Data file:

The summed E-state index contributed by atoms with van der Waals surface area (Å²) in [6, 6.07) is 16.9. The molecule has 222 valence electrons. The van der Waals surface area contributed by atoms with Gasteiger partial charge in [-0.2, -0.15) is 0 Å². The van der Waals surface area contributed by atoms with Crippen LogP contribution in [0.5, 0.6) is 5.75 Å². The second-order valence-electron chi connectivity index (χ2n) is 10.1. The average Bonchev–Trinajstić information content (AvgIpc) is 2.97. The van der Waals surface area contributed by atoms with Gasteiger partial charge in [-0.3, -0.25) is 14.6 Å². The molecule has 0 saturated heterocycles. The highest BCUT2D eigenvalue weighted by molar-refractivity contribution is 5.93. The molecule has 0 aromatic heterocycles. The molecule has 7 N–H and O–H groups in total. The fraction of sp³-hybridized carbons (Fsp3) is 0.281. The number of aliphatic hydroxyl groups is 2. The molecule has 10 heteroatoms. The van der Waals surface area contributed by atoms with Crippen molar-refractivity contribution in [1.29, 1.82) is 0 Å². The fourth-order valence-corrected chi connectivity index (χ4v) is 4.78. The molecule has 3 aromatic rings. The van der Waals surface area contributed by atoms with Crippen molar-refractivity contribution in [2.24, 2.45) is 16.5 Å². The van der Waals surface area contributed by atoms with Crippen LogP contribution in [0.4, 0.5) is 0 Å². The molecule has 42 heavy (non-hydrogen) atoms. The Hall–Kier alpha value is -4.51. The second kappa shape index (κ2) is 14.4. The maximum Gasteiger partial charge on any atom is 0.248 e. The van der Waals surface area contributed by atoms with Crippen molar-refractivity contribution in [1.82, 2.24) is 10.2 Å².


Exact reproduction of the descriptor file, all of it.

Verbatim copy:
The summed E-state index contributed by atoms with van der Waals surface area (Å²) in [6, 6.07) is 16.9. The molecule has 222 valence electrons. The van der Waals surface area contributed by atoms with Gasteiger partial charge in [-0.2, -0.15) is 0 Å². The van der Waals surface area contributed by atoms with Crippen LogP contribution in [0.5, 0.6) is 5.75 Å². The second-order valence-electron chi connectivity index (χ2n) is 10.1. The average Bonchev–Trinajstić information content (AvgIpc) is 2.97. The van der Waals surface area contributed by atoms with Gasteiger partial charge in [-0.3, -0.25) is 14.6 Å². The molecule has 0 saturated heterocycles. The highest BCUT2D eigenvalue weighted by molar-refractivity contribution is 5.93. The molecule has 0 aromatic heterocycles. The molecule has 7 N–H and O–H groups in total. The fraction of sp³-hybridized carbons (Fsp3) is 0.281. The number of aliphatic hydroxyl groups is 2. The molecule has 10 heteroatoms. The van der Waals surface area contributed by atoms with Crippen molar-refractivity contribution in [1.29, 1.82) is 0 Å². The fourth-order valence-corrected chi connectivity index (χ4v) is 4.78. The molecule has 3 aromatic rings. The van der Waals surface area contributed by atoms with Crippen molar-refractivity contribution in [2.24, 2.45) is 16.5 Å². The van der Waals surface area contributed by atoms with Crippen LogP contribution in [0.4, 0.5) is 0 Å². The molecule has 42 heavy (non-hydrogen) atoms. The Hall–Kier alpha value is -4.51. The second kappa shape index (κ2) is 14.4. The maximum Gasteiger partial charge on any atom is 0.248 e. The van der Waals surface area contributed by atoms with Crippen molar-refractivity contribution in [1.82, 2.24) is 10.2 Å².